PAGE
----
A prominent anti-establishment activist says, “Senator Robert Menendez should explain why America is wasting billions on homeland security projects that don’t make us safer.”
Lisa McCormick, who is recruiting candidates to challenge party insiders throughout the state under the Democrats for Change banner in next year’s primary election, says a report shows billions of taxpayer dollars have been wasted since the terrorist attacks 15 years ago.
In a post on social media, McCormick said, “Senator Robert Menendez should explain why America is wasting billions on homeland security projects that don’t make us safer.”
A report that ProPublica and The Atlantic published jointly makes a powerful case that America’s approach to homeland security made for good politics but lousy policy.
The story says after 9/11, “hardly anyone in either political party blamed the Bush Administration for failing to defend the homeland” and suggests that such a lack of accountability has extended into a long list of budgetary boondoggles disguised as imaginary protection.
In addition to giving politicians a free pass for failing to protect citizens, the public ignored the fact that “for every valid effort, it seems like the terrorism-industrial complex came up with an array of boondoggles that were profitable for the companies involved but added little to the security of ordinary Americans.”
“Americans have been robbed during a state of panic and fear, and leading the way was Senator Robert Menendez, who took such special care to help his campaign contributors that he is now under federal indictment,” said McCormick. “I want to know why he did not show more concern about the money we spent and the results we got.”
“While voters fear terrorism, in fact very few American lives are lost to violence from foreign sources,” said McCormick.
“With nearly 3,000 people killed in the World Trade Center fell and the Pentagon, there was a feeling that America was vulnerable,” said McCormick. “The truth is, we face greater threats from drunk driving, street crime or drug overdoses than foreign terror. This is less the land of the free because our citizens have not been very brave, and out leaders brought us here.”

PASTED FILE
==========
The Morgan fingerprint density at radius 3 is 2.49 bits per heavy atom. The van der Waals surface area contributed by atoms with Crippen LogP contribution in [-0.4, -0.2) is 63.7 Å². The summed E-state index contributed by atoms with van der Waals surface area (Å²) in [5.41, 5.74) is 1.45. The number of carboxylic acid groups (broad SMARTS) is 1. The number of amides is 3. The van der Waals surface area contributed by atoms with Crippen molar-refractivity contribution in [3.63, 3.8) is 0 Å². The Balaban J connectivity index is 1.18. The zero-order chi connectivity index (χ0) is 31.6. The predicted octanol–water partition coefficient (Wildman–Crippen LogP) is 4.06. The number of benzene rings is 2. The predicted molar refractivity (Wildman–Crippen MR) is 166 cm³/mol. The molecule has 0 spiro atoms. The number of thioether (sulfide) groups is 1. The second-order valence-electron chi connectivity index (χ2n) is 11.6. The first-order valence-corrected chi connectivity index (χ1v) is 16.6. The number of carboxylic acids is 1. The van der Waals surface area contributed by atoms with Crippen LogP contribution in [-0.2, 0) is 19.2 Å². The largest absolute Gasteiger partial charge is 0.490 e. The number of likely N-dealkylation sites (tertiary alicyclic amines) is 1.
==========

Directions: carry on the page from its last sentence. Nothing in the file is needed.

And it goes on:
“Fear-mongering over terrorism was a short cut to stealing our money, padding their own payoffs and transferring wealth to the richest one percent of the population,” said McCormick. “It’s a classic case of misdirection used by people no better than thieves.”
McCormick said very little accountability has been required, even in the midst of wars, economic catastrophe, and ongoing efforts to frighten citizens into allowing more wasteful spending and violence.
“Looking at the glaring problems, it is incredible that nobody is demanding more responsible use of tax dollars,” said McCormick. “Two of the 9/11 hijackers were on an expanded travel security watch list that never got distributed to the airlines because the FBI and the Federal Aviation Administration (FAA) had not decided which agency’s letterhead to use.”
“On September 10, 2001, President George W. Bush’s Attorney General, John Ashcroft, rejected an FBI request to increase anti-terrorism personnel for the coming fiscal year,” said McCormick. “Since then, the FBI budget has nearly tripled since 2001, and its mission has been expanded to stopping terrorists before they strike.”
“Also on the day before the attacks, FBI officials told Congress that domestic animal-rights activists presented the most dangerous terrorism threat,” said McCormick.
“Perhaps worst of all, the CIA knew months earlier that two suspects who ended up on the 9/11 planes had arrived in the U.S. but the agency never informed the FBI,” said McCormick. “Being penny-wise and pound foolish was a problem long before 9/11.”
“In the 1970s, hundreds of federal air marshals were deployed undercover on American planes to thwart hijackings,” said McCormick. “By 2001, the number of marshals had been reduced to 33, a negligible number covering more than 20,000 flights every day from America’s 440 airports.”